15 AUGUST 1958, Page 22

Orphic Art

THERE are certain masterpieces of Italian Renais- sance art, invariably secular works with antique themes, that have always offered difficulties to the interpreter. Botticelli's mythological paintings of Primavera and The Birth of Venus or Michel- angelo's marble Bacchus at once come to mind. Who are the eight figures in the Primavera, and what are they doing? Why did Michelangelo represent Bacchus as he did? Does the image of 'the intoxicated god—once called 'the coarsest work by Michelangelo that we possess'—still repel us? Was Shelley right when he said : 'the countenance of this figure is the most revolting mistake of the spirit and meaning of Bacchus. It looks drunken, brutal and narrow-minded, and has an expression of dissoluteness the most revolting"?

We have respondqd to such works—favourably In the case of the Botticelli mythologies, un- favourably in the case of the Bacchus—without knowing for certain what they are about; the logical necessity of the subject matter has some- times eluded us. As Professor Wind in his new book says, 'the sentiment of the picture has extinguished the thought,' and it is with the revela- tion of the thought behind this kind of Renais- sance art that the Pagan Mysteries is concerned. It is a study in iconography, the description of ' images, that branch of art history which, as the author admits, is 'an unavoidably round-about approach to art.' Professor Wind has made a speciality of this kind of exegesis; he is one of a number of scholars (Panofsky and Gombrich are others) who have followed the direction pioneered by Warburg.

The argument falls into three distinct parts. On one side are the pagan mysteries themselves—the

worship of Orpheus, deliberately obscured in a cloud of half-knowledge. What we today can dis- cover of this has to be pieced together from a vast number of fragmentary sources. In the centre of the argument are the Renaissance humanists- Ficino, Pico della Mirandola, Politian—so avidly exploring the rediscovered philosophical literature of the past that they had little time for original thinking themselves. These were the men who revived the study of Plato, then regarded as an Orphic theologian, and broke down the hegemony of Aristotle. They put into circulation a vast num- ber of new (or rather forgotten) ideas which attracted artists like Raphael, Botticelli, Leonardo and Raphael. Which brings us to the final part of the triad, the paintings and sculpture that embody these neo-Platonic ideas, and, at their most inspired, go to the heart of the mysteries them- selves.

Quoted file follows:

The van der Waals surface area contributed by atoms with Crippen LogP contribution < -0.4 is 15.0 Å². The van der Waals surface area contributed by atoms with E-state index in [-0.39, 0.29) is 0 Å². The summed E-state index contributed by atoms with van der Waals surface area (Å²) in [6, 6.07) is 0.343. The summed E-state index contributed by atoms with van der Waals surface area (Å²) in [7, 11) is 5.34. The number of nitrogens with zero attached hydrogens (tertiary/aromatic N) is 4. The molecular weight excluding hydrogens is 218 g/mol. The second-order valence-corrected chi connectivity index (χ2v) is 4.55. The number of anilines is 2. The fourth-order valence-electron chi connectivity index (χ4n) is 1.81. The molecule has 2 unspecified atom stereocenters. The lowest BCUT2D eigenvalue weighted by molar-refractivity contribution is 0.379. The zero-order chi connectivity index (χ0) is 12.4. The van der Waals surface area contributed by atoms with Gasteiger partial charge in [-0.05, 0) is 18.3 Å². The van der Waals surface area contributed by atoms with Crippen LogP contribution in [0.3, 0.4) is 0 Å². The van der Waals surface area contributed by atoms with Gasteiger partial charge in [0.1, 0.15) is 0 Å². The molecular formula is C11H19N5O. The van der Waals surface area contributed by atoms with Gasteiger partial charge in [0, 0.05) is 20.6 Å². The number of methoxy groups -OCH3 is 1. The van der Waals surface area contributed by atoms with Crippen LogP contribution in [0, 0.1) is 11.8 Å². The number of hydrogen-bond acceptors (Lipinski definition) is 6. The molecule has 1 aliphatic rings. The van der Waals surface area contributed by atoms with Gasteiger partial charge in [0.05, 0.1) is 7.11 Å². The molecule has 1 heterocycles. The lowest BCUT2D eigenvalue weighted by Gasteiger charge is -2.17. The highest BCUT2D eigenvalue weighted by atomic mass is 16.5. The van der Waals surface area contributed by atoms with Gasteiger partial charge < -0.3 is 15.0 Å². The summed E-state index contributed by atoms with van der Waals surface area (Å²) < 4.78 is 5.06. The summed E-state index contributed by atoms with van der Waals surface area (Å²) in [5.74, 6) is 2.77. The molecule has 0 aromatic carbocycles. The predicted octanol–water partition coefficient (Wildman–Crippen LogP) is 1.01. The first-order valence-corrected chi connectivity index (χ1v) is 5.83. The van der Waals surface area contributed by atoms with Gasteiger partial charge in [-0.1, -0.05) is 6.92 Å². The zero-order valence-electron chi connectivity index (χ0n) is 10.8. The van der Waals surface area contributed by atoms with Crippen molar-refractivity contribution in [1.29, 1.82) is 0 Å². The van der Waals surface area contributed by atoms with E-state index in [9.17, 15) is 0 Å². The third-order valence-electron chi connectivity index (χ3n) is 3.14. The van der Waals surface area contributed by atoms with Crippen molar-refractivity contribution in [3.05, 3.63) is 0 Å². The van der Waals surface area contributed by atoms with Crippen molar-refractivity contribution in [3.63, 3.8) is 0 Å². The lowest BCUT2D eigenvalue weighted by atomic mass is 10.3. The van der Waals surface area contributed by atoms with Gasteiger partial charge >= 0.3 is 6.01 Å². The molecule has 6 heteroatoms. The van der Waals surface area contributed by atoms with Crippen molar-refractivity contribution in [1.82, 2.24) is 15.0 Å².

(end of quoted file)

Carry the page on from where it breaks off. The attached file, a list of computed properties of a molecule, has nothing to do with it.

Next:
With an immense breadth of learning Professor Wind discusses certain subjects popular among the Renaissance artists : The Three Graces (Cor- reggio, Raphael), Mars and Venus (Cossa, Bot- ticelli, Piero di Cosimo, Veronese), The Flaying of Marsyas (Raphael), Leda (Leonardo and Michelangelo, whose Night in the Medici Chapel is a Leda figure), and the pairing of two Venuses (as in Titian's misnamed Sacred and Profane Love). In each case he demonstrates why they appear as they do by reference to the ancient mysteries as transmitted in the humanists' mystical theology.

It is a complex and often fascinating story that is told, but the non-specialist reader will pick his way through only with some difficulty. Great demands are made upon him. He is expected to have the same kind of comprehensive scholar- ship that the author himself possesses, and there is even a touch of intellectual arrogance about the book. Because such enormous know- ledge is presumed, the author can narrow his focus, but, as an inevitable consequence, Pagan Mysteries in the Renaissance will, I fear, prove just about as intelligible to the uninitiated as the Orphic rites themselves did. ALAN BOWNESS